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March 8, 2016

What Info a Police Check Gives You

What information a police check gives you

Whether you’re hiring for a key position or screening potential business partners, investment deals or even tenants in some cases, you probably want to know if your prospective employee, partner or tenant has a clear criminal record. In Australia, the best place to start your search is with a police check, but what exactly is it, what can a check tell you, and more importantly, what won’t it tell you? When do you need an international criminal background check? We’ve got the long and short of it, right here.

What Are Police Checks?

Australia has two main types of police checks: one based on the applicant’s name, and one based on fingerprints. In the first, the applicant’s name and birth date is compared with criminal records held by the police, and in the second, the applicant’s fingerprints are compared with the criminal database.

In either case, the result is a report of all convictions, whether current or past, as well as other information like a “finding of guilt” which may not have resulted in a conviction, traffic infringements and spent findings.

It’s also important to note there is a difference between a national and a state police check, and you might not find all the information available if you choose the wrong type of check.

In most cases, applicants need to apply for police checks in person, and they will need to provide identification and pay a fee. You also cannot, as an employer and under certain other circumstances, discriminate against a prospect or candidate because of criminal history not related to the job or scenario in question.

Essentially, police checks can be delicate, and while they are undoubtedly valuable you will need to be cautious when requesting and interpreting them.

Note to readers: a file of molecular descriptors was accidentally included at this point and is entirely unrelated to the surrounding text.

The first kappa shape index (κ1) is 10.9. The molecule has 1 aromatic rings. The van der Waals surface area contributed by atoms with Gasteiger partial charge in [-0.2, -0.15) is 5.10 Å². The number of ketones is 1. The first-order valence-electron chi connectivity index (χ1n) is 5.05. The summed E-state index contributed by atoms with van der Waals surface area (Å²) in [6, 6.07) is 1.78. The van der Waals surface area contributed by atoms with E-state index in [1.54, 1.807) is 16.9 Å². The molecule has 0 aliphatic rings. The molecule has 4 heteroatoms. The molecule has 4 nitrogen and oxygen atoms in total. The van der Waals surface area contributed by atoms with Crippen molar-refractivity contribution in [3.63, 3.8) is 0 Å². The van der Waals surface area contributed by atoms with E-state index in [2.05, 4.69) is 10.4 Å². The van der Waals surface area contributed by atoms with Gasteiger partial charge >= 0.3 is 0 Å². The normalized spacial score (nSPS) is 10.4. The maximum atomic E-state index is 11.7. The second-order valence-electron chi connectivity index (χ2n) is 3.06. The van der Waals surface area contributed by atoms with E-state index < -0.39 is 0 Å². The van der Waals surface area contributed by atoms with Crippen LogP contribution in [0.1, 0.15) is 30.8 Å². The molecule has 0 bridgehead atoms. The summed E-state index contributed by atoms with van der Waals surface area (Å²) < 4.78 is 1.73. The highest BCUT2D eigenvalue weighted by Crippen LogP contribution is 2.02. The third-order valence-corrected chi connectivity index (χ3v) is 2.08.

When Police Checks Don’t Help

In some cases, a police check won’t help you determine the suitability of a prospective employee, because the criminal records that matter are not held by Australian authorities. This is the case when the offence was committed outside of Australia, and in such instances you will need an international criminal background check to verify the criminal history of the person in question.

Once you head into international police checks, you’ll find many more factors to deal with than you do with national checks:

  • Firstly, you need to ascertain which countries the applicant has visited or lived in.
  • Next, it’s necessary to know which government departments and other organizations to contact and how to approach them.
  • Finally, in many cases the information will be in a foreign language, which requires competent translation.

After you’ve obtained international criminal background check information and had it translated, there’s still the matter of interpreting it and in some cases, comparing foreign convictable offences with the Australian equivalent.

If It Matters Enough, It Matters Enough to Do Properly

In a nutshell, police checks are a complex undertaking, and global checks are even more so. If you’re going to take the time and effort to conduct these sorts of checks as a part of your due diligence process, then it’s worth hiring a professional organization to make sure you not only get the right information but you use it correctly.



Prior to requesting your own check please confirm, prior to ordering, if our reports will be acceptable to the agency you are providing the report to.

Many countries will not provide official government responses. It is your responsibility to confirm if our reports are acceptable and AIS makes no warranties of their acceptance.

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